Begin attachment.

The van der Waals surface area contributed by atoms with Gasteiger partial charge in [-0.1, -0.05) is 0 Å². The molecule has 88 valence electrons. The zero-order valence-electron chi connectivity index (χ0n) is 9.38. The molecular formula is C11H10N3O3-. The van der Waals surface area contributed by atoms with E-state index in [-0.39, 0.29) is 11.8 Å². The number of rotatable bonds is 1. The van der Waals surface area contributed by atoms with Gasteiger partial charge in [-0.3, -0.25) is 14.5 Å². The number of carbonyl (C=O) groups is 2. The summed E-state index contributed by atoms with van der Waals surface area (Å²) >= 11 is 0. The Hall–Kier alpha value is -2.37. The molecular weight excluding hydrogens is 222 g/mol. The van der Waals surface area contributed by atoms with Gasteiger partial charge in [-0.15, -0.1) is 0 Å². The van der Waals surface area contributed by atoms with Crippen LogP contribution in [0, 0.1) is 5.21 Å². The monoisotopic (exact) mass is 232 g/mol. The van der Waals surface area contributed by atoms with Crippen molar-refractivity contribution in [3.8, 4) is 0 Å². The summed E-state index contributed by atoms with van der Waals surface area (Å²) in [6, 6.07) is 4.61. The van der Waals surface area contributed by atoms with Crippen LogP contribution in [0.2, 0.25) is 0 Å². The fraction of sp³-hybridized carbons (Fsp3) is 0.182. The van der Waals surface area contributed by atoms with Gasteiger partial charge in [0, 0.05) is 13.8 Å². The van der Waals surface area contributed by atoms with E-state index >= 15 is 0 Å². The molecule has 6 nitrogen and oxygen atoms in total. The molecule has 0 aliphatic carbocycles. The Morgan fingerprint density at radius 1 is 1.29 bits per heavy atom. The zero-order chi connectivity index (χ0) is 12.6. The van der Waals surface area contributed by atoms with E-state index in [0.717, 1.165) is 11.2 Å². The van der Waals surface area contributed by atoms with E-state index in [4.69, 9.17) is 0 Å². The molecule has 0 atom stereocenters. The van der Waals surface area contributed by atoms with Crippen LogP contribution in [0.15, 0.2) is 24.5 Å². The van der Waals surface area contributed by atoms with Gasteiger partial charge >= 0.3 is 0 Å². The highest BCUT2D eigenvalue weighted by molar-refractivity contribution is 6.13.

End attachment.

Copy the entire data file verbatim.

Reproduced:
The van der Waals surface area contributed by atoms with Gasteiger partial charge in [-0.1, -0.05) is 0 Å². The molecule has 88 valence electrons. The zero-order valence-electron chi connectivity index (χ0n) is 9.38. The molecular formula is C11H10N3O3-. The van der Waals surface area contributed by atoms with E-state index in [-0.39, 0.29) is 11.8 Å². The number of rotatable bonds is 1. The van der Waals surface area contributed by atoms with Gasteiger partial charge in [-0.3, -0.25) is 14.5 Å². The number of carbonyl (C=O) groups is 2. The summed E-state index contributed by atoms with van der Waals surface area (Å²) >= 11 is 0. The Hall–Kier alpha value is -2.37. The molecular weight excluding hydrogens is 222 g/mol. The van der Waals surface area contributed by atoms with Gasteiger partial charge in [-0.15, -0.1) is 0 Å². The van der Waals surface area contributed by atoms with Crippen LogP contribution in [0, 0.1) is 5.21 Å². The monoisotopic (exact) mass is 232 g/mol. The van der Waals surface area contributed by atoms with Crippen molar-refractivity contribution in [3.8, 4) is 0 Å². The summed E-state index contributed by atoms with van der Waals surface area (Å²) in [6, 6.07) is 4.61. The van der Waals surface area contributed by atoms with Crippen LogP contribution in [0.2, 0.25) is 0 Å². The fraction of sp³-hybridized carbons (Fsp3) is 0.182. The van der Waals surface area contributed by atoms with Gasteiger partial charge in [0, 0.05) is 13.8 Å². The van der Waals surface area contributed by atoms with E-state index >= 15 is 0 Å². The molecule has 6 nitrogen and oxygen atoms in total. The molecule has 0 aliphatic carbocycles. The Morgan fingerprint density at radius 1 is 1.29 bits per heavy atom. The zero-order chi connectivity index (χ0) is 12.6. The van der Waals surface area contributed by atoms with E-state index in [0.717, 1.165) is 11.2 Å². The van der Waals surface area contributed by atoms with E-state index in [4.69, 9.17) is 0 Å². The molecule has 0 atom stereocenters. The van der Waals surface area contributed by atoms with Crippen LogP contribution in [0.15, 0.2) is 24.5 Å². The van der Waals surface area contributed by atoms with Gasteiger partial charge >= 0.3 is 0 Å². The highest BCUT2D eigenvalue weighted by molar-refractivity contribution is 6.13.